Heat the oven to 425°F. Put the potatoes on a large baking sheet and toss with the olive oil. Sprinkle with 1 teaspoon of the thyme, 1 teaspoon of salt, 1/2 teaspoon pepper, and toss again. Bake the potatoes until they feel perfectly tender when pierced with a skewer, 20 to 25 minutes. Remove from the oven and let rest until cool enough to handle, about 10 minutes. If not working ahead, increase the oven temperature to 450°F.

Carefully hollow out each potato: Begin by slicing off the top; use a small spoon or a melon baller to scoop out most of the flesh inside, transferring it to a large bowl. Discard the tops. Mash the potato flesh with a masher or a fork, then combine it with the bacon, 1/4 cup of the chives, the crème fraîche, the remaining 1 teaspoon of thyme, 1/2 teaspoon salt, and 1/4 teaspoon pepper. Season to taste with more salt and pepper.

Using a small spoon and your fingers, fill the hollowed potatoes with this mixture; it should mound a bit. Sprinkle on the cheese.

Return the potatoes to the 450°F oven and bake until the filling heats through, 8 to 10 minutes. Push one shrimp into each potato and sprinkle with the remaining chives and serve warm.

Note: You can stuff the potatoes up to two days ahead as long as you wrap them in plastic wrap and refrigerate them; bring them to room temperature before the second baking.

Asparagus & Ham Twice-Baked Potatoes
4 medium russet potatoes (about 8 ounces each)
1/2 bunch asparagus, trimmed and cut into 1/2-inch pieces
1 cup diced ham
1/2 cup reduced-fat sour cream
1 cup shredded Swiss cheese, divided
1/2 cup chopped fresh chives, divided
1/4 teaspoon salt
1/4 teaspoon white or black pepper

Pierce potatoes all over with a fork. Microwave on Medium, turning once or twice, until soft, about 20 minutes. Meanwhile, bring 2 inches of water to a boil in a large saucepan fitted with a steamer basket. Add asparagus, cover and steam until just tender, 2 to 3 minutes. Combine the steamed asparagus with ham, sour cream, 1/2 cup Swiss cheese, 6 tablespoons chives, salt and pepper in a bowl. When the pota toes are cool enough to handle, cut off the top third, then gently scoop out the flesh; add to the bowl with the ham mixture and gently mash together. Place the potato shells in a microwave-safe dish and evenly divide the ham mixture among them. (They will be very well stuffed.) Top each stuffed potato with 2 tablespoons of the remaining cheese. Microwave on High until the filling is hot and the cheese is melted, 2 to 4 minutes. Garnish with the remaining chives. Makes 4 servings.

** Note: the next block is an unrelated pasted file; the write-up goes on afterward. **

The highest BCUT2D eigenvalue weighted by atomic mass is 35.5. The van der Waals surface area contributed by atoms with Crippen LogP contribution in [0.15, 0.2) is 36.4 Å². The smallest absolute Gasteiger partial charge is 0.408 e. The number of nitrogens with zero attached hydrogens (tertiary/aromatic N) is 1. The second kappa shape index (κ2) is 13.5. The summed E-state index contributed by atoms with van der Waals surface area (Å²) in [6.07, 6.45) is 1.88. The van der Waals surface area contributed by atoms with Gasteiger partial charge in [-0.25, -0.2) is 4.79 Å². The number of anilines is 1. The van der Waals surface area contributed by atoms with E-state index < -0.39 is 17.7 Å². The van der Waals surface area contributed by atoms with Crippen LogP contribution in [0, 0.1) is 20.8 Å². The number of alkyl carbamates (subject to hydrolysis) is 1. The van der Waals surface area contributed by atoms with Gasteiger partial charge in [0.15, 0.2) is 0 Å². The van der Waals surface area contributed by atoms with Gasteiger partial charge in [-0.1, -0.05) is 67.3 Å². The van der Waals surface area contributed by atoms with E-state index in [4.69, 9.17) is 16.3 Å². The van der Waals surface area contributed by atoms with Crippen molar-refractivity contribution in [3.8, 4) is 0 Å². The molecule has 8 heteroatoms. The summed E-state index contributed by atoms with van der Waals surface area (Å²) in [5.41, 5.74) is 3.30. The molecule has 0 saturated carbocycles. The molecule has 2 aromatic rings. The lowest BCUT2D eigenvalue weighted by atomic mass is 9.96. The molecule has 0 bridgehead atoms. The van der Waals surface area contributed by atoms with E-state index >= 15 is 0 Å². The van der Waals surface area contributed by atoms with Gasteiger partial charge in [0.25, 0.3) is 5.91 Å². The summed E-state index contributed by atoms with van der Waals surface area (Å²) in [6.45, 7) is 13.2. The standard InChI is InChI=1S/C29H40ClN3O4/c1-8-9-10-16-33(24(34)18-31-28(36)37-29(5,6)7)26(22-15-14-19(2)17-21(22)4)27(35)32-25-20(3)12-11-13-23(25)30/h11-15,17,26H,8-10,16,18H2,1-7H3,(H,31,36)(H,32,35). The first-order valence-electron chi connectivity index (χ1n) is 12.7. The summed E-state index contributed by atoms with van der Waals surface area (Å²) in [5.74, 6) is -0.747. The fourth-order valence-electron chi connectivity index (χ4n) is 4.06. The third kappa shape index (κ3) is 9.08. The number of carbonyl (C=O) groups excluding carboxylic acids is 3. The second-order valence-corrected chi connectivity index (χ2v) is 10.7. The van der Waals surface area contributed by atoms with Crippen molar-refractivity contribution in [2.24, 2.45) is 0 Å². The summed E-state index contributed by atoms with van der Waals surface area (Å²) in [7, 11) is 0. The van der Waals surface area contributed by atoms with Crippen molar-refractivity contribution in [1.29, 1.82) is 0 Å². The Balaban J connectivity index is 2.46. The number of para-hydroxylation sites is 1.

Twice-Cooked Red Potatoes
with Tamari Butter & Tobiko
1 pound tiny new potatoes, washed and skin on
2 tablespoons butter
1 tablespoon tamari sauce*
1 tablespoon salt
sour cream
tobiko (flying fish eggs)

Preheat oven to 400˚F. Put potatoes in a large pan, cover with water and add salt. Bring to a boil and cook for about 5 minutes. Drain the potatoes. When cool enough to handle, cut potatoes in half. Melt the butter in the same pan and add the tamari sauce. Mix the potatoes and the tamari butter well, and pour onto a baking sheet. Roast potatoes for 25-30 minutes until browned and cooked through. Make sure to turn them a few times while cooking. Serve individually topped with a dab of sour cream and a little tobiko (flying fish eggs), for an elegant Asian appetizer. Just remember to trim a little of the bottom of each potato off the bottom so they will sit upright.

*Tamari sauce is the wheat-free version of soy sauce, the flavor of tamari is much better however. Tobiko is a caviar made from flying fish eggs. Both of these items are usually available in the Asian section of your grocery store.

Twice-Baked Potatoes with Spinach
4 large russet potatoes, scrubbed and patted dry
6 tablespoons (3/4 stick) unsalted butter
2 large garlic cloves, minced
1 large shallot, minced
2 bunches fresh spinach leaves, tough stems removed and leaves rinsed well
2 tablespoons sour cream
1/2 teaspoon salt
1/4 teaspoon freshly ground pepper
1 cup firmly packed shredded extra-sharp cheddar cheese

Position a rack in the upper third of an oven and preheat to 400°F.

Prick the potatoes with a fork and place them directly on the oven rack. Bake until tender when pierced with a small knife, about 1 hour. Remove the potatoes from the oven and let cool for 5 minutes. Reduce the oven temperature to 350°F.

In a large, heavy pot over medium heat, melt 2 Tbs. of the butter. Add the garlic and shallot and sauté until the shallot is translucent, about 3 minutes. Increase the heat to medium-high, add the spinach, and toss until wilted but still bright green, about 4 minutes. Transfer the spinach mixture to a sieve set over a bowl and press all the liquid out of the spinach.

Using a serrated knife, cut a slice 1/2 inch thick off one long side of each potato and discard. Scoop out the potato flesh into a bowl, leaving a shell 1/4 inch thick. Add the sour cream, salt, pepper and the remaining 4 Tbs. butter to the potato flesh and mash with a potato masher to blend. Stir in 2/3 cup of the cheese and then the spinach. Spoon the potato mixture into the potato shells, mounding it high. Press the remaining cheese on top of the filling.

Transfer the potatoes to a baking sheet and bake until heated through, about 20 minutes. To test for doneness, stick a small knife into a potato and leave it there for about 15 seconds. Remove the knife and feel the blade; if it is hot, the potatoes are ready. Serve immediately. Makes 4 servings.

Twice-Baked Potatoes with Gorgonzola Cheese
4 medium yellow-flesh potatoes (such as Yukon Gold)
1/2 cup sour cream
1/4 teaspoon garlic salt